From around the web
Reply All – Friends and Blasphemers, “An online diary used by American teenagers finds a strange and terrifying enemy,” or how Russia co-opted LiveJournal.
Presentable – The Tenuous Resilience of the Open Web, Jeremy Keith and host Jeff Veen “get into the history of technology, how we make decisions about what to use, and how our industry seems to make the same mistakes over and over again.”
I’m currently reading Little Brother by Cory Doctorow (yes, despite being a big Cory Doctorow fan, I’m a little behind on reading his canon). I would recommend it for any young adult interested in tech. The expositional portions get a little tired after a while, but if you remember it’s a YA novel and that the intended audience probably hasn’t been introduced to the topics in question (lots of stuff on cryptography, open source software, programming, etc), it’s not so bad. Those sections also often include a useful metaphor for explaning these complicated topics.
From a section on programming:
If you’ve never programmed a computer, you should. There’s nothing like it in the whole world. When you program a computer, it does exactly what you tell it to do. It’s like designing a machine – any machine, like a car, like a faucet, like a gas-hinge for a door – using math and instructions. It’s awesome in the truest sense: it can fill you with awe.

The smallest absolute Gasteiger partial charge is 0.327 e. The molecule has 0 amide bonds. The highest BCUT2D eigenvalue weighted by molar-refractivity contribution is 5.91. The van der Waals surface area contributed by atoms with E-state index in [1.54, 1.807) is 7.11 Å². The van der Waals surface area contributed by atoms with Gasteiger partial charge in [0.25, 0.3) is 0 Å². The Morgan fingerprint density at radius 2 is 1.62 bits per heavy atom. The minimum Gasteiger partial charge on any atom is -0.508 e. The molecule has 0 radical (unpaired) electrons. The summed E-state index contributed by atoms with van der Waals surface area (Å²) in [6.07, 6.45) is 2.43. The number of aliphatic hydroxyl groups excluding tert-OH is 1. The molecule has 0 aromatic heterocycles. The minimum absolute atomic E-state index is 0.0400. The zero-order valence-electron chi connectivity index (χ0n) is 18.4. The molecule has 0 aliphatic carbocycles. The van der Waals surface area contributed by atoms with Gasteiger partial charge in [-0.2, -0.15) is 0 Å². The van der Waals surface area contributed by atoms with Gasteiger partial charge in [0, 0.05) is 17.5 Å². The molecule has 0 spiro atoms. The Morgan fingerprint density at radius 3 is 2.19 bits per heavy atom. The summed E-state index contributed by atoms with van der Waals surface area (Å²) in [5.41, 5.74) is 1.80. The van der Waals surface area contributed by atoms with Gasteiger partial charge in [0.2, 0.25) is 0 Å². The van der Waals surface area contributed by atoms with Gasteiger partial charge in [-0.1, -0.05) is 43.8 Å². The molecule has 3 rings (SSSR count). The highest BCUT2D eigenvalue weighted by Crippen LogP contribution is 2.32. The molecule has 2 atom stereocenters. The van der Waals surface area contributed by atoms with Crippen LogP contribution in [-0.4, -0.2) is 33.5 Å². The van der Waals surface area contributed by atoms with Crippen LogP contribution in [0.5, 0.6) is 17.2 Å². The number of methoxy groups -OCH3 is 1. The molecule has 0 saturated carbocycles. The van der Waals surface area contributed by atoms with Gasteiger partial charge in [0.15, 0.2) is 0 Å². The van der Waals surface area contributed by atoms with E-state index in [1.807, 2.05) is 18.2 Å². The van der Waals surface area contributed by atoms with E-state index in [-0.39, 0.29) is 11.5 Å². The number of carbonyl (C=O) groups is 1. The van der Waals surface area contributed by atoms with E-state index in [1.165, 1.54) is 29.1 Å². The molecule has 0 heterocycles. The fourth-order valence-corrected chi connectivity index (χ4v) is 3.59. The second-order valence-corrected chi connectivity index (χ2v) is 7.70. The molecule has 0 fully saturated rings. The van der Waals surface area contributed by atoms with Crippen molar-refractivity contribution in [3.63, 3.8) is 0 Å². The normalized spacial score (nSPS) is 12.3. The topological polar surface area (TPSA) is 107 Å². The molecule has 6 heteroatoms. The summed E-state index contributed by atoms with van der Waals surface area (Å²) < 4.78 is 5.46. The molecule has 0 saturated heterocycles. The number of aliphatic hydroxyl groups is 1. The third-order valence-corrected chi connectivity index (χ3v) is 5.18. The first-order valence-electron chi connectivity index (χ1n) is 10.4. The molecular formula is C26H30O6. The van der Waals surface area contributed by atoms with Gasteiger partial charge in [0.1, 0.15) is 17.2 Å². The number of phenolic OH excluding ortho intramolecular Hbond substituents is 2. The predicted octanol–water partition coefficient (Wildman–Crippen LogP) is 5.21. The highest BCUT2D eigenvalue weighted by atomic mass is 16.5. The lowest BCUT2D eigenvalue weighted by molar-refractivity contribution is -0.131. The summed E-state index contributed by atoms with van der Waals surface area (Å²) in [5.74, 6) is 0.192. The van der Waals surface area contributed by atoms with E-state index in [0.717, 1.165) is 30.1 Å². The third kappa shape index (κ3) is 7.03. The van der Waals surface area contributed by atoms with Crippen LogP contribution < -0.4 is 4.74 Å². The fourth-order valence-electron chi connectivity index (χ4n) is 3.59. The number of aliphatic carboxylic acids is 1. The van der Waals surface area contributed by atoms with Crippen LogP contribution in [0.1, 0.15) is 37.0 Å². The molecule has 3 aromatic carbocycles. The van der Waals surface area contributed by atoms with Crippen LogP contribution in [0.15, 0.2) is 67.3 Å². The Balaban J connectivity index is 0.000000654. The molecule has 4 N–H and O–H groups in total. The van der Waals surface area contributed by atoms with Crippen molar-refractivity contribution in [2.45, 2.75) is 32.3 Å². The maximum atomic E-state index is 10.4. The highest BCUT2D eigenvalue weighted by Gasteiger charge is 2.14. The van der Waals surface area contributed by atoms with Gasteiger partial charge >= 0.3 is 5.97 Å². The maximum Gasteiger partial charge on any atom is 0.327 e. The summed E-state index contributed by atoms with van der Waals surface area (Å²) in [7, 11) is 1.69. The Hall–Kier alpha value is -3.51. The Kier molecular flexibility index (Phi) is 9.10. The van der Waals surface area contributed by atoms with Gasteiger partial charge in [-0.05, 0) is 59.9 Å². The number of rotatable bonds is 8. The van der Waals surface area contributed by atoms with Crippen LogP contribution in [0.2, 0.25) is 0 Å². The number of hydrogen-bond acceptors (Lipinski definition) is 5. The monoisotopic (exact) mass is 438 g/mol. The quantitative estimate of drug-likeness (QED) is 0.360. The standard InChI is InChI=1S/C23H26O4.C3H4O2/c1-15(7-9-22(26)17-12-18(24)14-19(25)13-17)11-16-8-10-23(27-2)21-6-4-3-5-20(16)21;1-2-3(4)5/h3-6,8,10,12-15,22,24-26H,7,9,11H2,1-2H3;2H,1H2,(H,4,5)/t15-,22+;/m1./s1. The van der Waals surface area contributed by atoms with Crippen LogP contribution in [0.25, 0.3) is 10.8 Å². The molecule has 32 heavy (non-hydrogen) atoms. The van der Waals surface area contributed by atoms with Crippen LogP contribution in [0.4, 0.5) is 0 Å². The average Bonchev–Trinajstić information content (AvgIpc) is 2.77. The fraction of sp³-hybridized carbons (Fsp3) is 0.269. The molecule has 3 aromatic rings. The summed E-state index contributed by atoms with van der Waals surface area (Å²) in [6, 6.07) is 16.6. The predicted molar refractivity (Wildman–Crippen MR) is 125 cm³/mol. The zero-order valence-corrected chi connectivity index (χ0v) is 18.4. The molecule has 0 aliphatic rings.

A computer is the most complicated machine you’ll ever use. It’s made of billions of micro-miniaturized transistors that can be configured to run any program you can imagine. But when you sit down at the keyboard and write a line of code, those transistors do what you tell them to.
Most of us will never build a car. Pretty much none of us will ever create an aviation system. Design a building. Lay out a city.
Those are complicated machines, those things, and they’re off-limits to the likes of you and me. But a computer is like, ten times more complicated, and it will dance to any tune you play. You can learn to write simple code in an afternoon. Start with a language like Python, which was written to give non-programmers an easier way to make the machine dance to their tune. Even if you only write code for one day, one afternoon, you have to do it. Computers can control you or they can lighten your work – if you want to be in charge of your machines, you have to learn to write code.